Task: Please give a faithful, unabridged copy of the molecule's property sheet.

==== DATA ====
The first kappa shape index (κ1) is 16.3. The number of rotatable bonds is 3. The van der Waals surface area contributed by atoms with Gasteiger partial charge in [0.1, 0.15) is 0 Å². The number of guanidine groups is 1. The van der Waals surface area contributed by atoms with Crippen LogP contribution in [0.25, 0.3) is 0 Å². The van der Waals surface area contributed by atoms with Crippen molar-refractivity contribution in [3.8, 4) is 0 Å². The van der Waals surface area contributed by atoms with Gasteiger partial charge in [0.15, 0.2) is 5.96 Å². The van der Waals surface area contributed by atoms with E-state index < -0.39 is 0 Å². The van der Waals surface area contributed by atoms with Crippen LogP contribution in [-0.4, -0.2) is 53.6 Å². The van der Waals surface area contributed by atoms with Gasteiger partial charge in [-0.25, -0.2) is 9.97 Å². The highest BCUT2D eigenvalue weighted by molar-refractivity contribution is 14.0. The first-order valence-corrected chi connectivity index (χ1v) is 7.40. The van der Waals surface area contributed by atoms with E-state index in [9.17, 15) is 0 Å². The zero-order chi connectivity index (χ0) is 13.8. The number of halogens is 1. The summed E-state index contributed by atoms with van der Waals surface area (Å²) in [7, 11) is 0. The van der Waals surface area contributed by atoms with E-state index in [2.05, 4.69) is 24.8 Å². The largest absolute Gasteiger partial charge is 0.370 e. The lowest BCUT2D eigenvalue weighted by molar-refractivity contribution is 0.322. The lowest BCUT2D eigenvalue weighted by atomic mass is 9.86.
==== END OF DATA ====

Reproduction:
The first kappa shape index (κ1) is 16.3. The number of rotatable bonds is 3. The van der Waals surface area contributed by atoms with Gasteiger partial charge in [0.1, 0.15) is 0 Å². The number of guanidine groups is 1. The van der Waals surface area contributed by atoms with Crippen LogP contribution in [0.25, 0.3) is 0 Å². The van der Waals surface area contributed by atoms with Crippen molar-refractivity contribution in [3.8, 4) is 0 Å². The van der Waals surface area contributed by atoms with Gasteiger partial charge in [0.15, 0.2) is 5.96 Å². The van der Waals surface area contributed by atoms with E-state index < -0.39 is 0 Å². The van der Waals surface area contributed by atoms with Crippen LogP contribution in [-0.4, -0.2) is 53.6 Å². The van der Waals surface area contributed by atoms with Gasteiger partial charge in [-0.25, -0.2) is 9.97 Å². The highest BCUT2D eigenvalue weighted by molar-refractivity contribution is 14.0. The first-order valence-corrected chi connectivity index (χ1v) is 7.40. The van der Waals surface area contributed by atoms with E-state index in [9.17, 15) is 0 Å². The zero-order chi connectivity index (χ0) is 13.8. The number of halogens is 1. The summed E-state index contributed by atoms with van der Waals surface area (Å²) in [7, 11) is 0. The van der Waals surface area contributed by atoms with E-state index in [2.05, 4.69) is 24.8 Å². The largest absolute Gasteiger partial charge is 0.370 e. The lowest BCUT2D eigenvalue weighted by molar-refractivity contribution is 0.322. The lowest BCUT2D eigenvalue weighted by atomic mass is 9.86.